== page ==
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|Member of the Russian Parliament
3 September 1966 |
Rubtsovsk, Altai Krai, RSFSR
|Political party||Republican Party of Russia – People's Freedom Party|
|Alma mater||Altai State University|
|RPR leader Vladimir Ryzhkov talks about 1991 events|
recorded May 2013
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Vladimir Aleksandrovich Ryzhkov (Russian: Влади́мир Алекса́ндрович Рыжко́в; born 3 September 1966 in Rubtsovsk) is a Russian historian and liberal politician, a co-chair of political party RPR-PARNAS (since 2006) and former Russian State Duma member (1993–2007), First Deputy Chairmen of the State Duma and the leader of parliamentary group Our Home – Russia. He is a candidate of historical sciences and a professor of the Higher School of Economics. Anchorman of a number of Echo of Moscow radio programs.
Vladimir Ryzhkov was a deputy head of administration of Altai Krai in 1991-1993 and represented the city of Barnaul in the State Duma in 1993-2007. Since 2006 Vladimir Ryzhkov is a co-chair of registered political party Republican Party of Russia – People's Freedom Party (RPR-PARNAS). He was one of members of The Other Russia coalition and a participant of Dissenters' Marches and other meetings. Active speaker during 2011–2012 Russian protest rallies.
Ryzhkov was first elected in 1993 and later headed a group of deputies from Russia's Choice (Выбор России), the main pro-Kremlin party under Russian President Boris Yeltsin. In 1997, he was elected Deputy President of the State Duma, becoming the youngest Speaker in its history. On 19 September 1998, Ryzhkov was appointed Deputy Prime Minister of the Russian Federation on social issues, but turned down the offer only days later. In the general elections of 1999, he ran as an independent, but later joined the pro-Yeltsin coalition Unity Party of Russia. After Vladimir Putin's election in 2000, Ryzhkov was dismissed from the coalition. In 2003 general election, Vladimir Ryzhkov successfully ran as an independent, becoming one of the last liberal voices to remain in parliament. He cofounded the Democratic Alternative association with another independent deputy Mikhail Zadornov in 2004.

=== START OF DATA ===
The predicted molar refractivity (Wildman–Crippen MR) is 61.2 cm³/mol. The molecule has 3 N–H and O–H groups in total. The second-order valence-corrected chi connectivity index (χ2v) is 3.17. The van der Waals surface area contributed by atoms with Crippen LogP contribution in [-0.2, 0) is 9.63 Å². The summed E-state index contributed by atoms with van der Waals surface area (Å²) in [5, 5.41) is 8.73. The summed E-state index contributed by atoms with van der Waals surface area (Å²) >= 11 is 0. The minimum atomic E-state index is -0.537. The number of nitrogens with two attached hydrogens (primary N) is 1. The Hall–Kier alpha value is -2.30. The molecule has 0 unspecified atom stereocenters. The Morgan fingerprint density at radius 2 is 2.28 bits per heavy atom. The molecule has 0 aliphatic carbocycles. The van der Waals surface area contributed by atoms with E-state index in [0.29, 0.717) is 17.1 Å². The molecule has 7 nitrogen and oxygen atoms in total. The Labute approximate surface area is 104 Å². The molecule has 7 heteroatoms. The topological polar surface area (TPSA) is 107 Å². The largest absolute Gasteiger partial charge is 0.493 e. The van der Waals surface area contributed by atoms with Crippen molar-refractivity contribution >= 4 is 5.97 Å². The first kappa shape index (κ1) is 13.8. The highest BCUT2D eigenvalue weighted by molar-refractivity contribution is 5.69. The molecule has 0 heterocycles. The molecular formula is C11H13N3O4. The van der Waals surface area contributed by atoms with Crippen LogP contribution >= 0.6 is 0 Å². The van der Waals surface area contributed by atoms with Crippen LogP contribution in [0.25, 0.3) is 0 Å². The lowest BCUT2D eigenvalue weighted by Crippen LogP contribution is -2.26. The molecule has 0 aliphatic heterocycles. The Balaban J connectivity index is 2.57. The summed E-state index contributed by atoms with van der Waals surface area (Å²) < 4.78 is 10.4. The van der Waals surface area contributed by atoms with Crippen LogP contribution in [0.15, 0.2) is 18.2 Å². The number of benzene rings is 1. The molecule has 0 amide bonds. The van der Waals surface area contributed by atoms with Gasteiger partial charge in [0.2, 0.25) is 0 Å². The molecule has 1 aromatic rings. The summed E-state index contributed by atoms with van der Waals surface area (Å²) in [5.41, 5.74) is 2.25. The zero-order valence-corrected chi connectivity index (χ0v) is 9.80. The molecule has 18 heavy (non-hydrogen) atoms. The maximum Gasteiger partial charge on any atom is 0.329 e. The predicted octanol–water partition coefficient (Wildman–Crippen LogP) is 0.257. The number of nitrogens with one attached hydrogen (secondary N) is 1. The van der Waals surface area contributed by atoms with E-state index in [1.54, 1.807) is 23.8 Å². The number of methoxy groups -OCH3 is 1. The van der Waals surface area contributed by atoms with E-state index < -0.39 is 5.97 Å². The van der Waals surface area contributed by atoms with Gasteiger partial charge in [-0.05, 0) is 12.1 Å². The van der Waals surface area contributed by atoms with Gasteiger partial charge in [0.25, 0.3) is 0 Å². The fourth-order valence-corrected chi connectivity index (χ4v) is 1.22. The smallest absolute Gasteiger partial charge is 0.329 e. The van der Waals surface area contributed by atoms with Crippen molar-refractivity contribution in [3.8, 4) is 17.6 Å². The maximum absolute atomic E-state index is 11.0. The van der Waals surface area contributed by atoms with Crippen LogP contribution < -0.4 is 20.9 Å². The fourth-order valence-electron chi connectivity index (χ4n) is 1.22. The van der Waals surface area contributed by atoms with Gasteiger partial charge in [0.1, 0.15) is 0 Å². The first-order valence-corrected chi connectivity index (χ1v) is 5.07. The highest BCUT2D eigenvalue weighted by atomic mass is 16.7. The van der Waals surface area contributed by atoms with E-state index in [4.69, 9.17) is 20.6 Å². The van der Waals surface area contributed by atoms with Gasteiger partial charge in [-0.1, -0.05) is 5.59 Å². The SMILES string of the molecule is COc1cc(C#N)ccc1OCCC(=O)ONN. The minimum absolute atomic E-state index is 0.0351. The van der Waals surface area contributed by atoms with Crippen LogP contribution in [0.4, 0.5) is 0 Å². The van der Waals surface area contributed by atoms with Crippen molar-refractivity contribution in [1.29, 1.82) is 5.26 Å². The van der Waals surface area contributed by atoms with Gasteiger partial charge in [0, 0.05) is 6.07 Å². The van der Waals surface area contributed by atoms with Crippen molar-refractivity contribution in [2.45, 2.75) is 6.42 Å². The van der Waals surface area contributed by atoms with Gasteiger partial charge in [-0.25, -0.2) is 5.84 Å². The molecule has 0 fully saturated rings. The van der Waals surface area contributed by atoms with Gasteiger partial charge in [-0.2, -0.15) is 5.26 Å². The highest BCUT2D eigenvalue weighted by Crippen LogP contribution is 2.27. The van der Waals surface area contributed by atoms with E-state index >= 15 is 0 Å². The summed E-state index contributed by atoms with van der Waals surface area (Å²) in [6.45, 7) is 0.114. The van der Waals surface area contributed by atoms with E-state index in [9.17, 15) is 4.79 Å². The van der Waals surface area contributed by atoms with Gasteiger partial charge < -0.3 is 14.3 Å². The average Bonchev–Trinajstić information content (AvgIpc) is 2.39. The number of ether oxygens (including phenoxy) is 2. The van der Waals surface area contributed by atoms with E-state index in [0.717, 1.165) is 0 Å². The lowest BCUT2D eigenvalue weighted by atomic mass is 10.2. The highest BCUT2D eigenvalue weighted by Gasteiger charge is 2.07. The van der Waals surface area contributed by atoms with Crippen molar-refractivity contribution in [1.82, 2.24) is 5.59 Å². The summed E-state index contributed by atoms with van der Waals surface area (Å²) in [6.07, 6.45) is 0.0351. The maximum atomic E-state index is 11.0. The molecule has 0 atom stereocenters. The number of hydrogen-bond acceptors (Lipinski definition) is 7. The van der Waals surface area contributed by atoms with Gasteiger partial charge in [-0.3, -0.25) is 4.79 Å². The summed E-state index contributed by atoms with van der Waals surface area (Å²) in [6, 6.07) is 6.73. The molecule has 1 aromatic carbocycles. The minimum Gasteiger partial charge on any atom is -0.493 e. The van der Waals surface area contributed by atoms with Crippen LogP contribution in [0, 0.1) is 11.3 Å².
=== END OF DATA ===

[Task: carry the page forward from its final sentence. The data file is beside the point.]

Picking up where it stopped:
In 2005, Ryzhkov became head of the Republican Party of Russia (Республиканская партия России), which in 2007 was refused registration for the parliament elections later that year. Because of a recent law requiring all candidates be nominated by political parties, Ryzhkov could not run as an independent.
Since 2006, Ryzhkov has been affiliated with the Other Russia opposition coalition. Vladimir Ryzhkov represented the city of Barnaul in the Siberian Altai Region in the Russian State Duma in 1993-2007. He was first elected in 1993 and worked in a group of deputies from "Vibor Rossii", the main reformists party under Russian President Boris Yeltsin. In 1997, he was elected first Deputy President of the State Duma, becoming the youngest Speaker in its history. In the general election of 1999, he was elected as an independent deputy. After Vladimir Putin's election in 2000, Ryzhkov soon became one of the leading opposition figures. In the 2003 general elections, Vladimir Ryzhkov successfully ran as an independent deputy, becoming one of the last liberal voices to remain in parliament. In 2005, he became head of the Republican Party of Russia which in 2007 was refused registration for the parliament elections later this year. Because of a recent law requiring all candidates be nominated by political parties, Ryzhkov could not run as an independent. He became professor of Higher School of Economics (Moscow), writing political analysis in the independent 'Novaya Gazeta' and the English-language 'The Moscow Times' and 'The St. Petersburg Times', presenting a political talk show on 'Echo Moskvy' radio, the chairman of the public organization "Vibor Rossii". He is the author of the books Fourth Republic and The Granted Democracy and the co-coordinator of the international public committee "Russia in the United Europe".
- "Founder of Russia's 'Democratic Alternative' denies it will oppose regime". BBC Monitoring International Reports. 17 April 2004. Retrieved 26 August 2013.